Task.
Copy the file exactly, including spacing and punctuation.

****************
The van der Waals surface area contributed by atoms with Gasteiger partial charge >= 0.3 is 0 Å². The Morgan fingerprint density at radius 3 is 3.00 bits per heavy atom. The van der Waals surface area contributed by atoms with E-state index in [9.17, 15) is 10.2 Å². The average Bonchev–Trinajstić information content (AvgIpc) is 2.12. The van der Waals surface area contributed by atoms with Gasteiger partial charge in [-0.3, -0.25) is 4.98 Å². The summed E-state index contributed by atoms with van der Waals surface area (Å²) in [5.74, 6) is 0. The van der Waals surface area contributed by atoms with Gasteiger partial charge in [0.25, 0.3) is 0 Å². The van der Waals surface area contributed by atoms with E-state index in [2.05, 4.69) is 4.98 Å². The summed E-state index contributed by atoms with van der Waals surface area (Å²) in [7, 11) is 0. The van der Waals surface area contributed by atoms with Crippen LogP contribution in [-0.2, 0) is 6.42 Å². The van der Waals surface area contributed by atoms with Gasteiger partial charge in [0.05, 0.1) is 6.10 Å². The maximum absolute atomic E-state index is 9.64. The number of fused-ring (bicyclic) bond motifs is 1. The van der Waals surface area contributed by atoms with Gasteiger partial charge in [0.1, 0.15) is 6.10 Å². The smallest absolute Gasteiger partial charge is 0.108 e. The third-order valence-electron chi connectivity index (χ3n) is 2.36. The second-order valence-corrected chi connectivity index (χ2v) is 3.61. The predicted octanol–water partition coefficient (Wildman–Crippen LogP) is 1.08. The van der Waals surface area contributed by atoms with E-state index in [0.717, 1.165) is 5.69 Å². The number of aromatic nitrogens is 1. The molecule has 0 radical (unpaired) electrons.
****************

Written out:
The van der Waals surface area contributed by atoms with Gasteiger partial charge >= 0.3 is 0 Å². The Morgan fingerprint density at radius 3 is 3.00 bits per heavy atom. The van der Waals surface area contributed by atoms with E-state index in [9.17, 15) is 10.2 Å². The average Bonchev–Trinajstić information content (AvgIpc) is 2.12. The van der Waals surface area contributed by atoms with Gasteiger partial charge in [-0.3, -0.25) is 4.98 Å². The summed E-state index contributed by atoms with van der Waals surface area (Å²) in [5.74, 6) is 0. The van der Waals surface area contributed by atoms with Gasteiger partial charge in [0.25, 0.3) is 0 Å². The van der Waals surface area contributed by atoms with E-state index in [2.05, 4.69) is 4.98 Å². The summed E-state index contributed by atoms with van der Waals surface area (Å²) in [7, 11) is 0. The van der Waals surface area contributed by atoms with Crippen LogP contribution in [-0.2, 0) is 6.42 Å². The van der Waals surface area contributed by atoms with Gasteiger partial charge in [0.05, 0.1) is 6.10 Å². The maximum absolute atomic E-state index is 9.64. The number of fused-ring (bicyclic) bond motifs is 1. The van der Waals surface area contributed by atoms with Gasteiger partial charge in [0.1, 0.15) is 6.10 Å². The smallest absolute Gasteiger partial charge is 0.108 e. The third-order valence-electron chi connectivity index (χ3n) is 2.36. The second-order valence-corrected chi connectivity index (χ2v) is 3.61. The predicted octanol–water partition coefficient (Wildman–Crippen LogP) is 1.08. The van der Waals surface area contributed by atoms with E-state index in [0.717, 1.165) is 5.69 Å². The number of aromatic nitrogens is 1. The molecule has 0 radical (unpaired) electrons.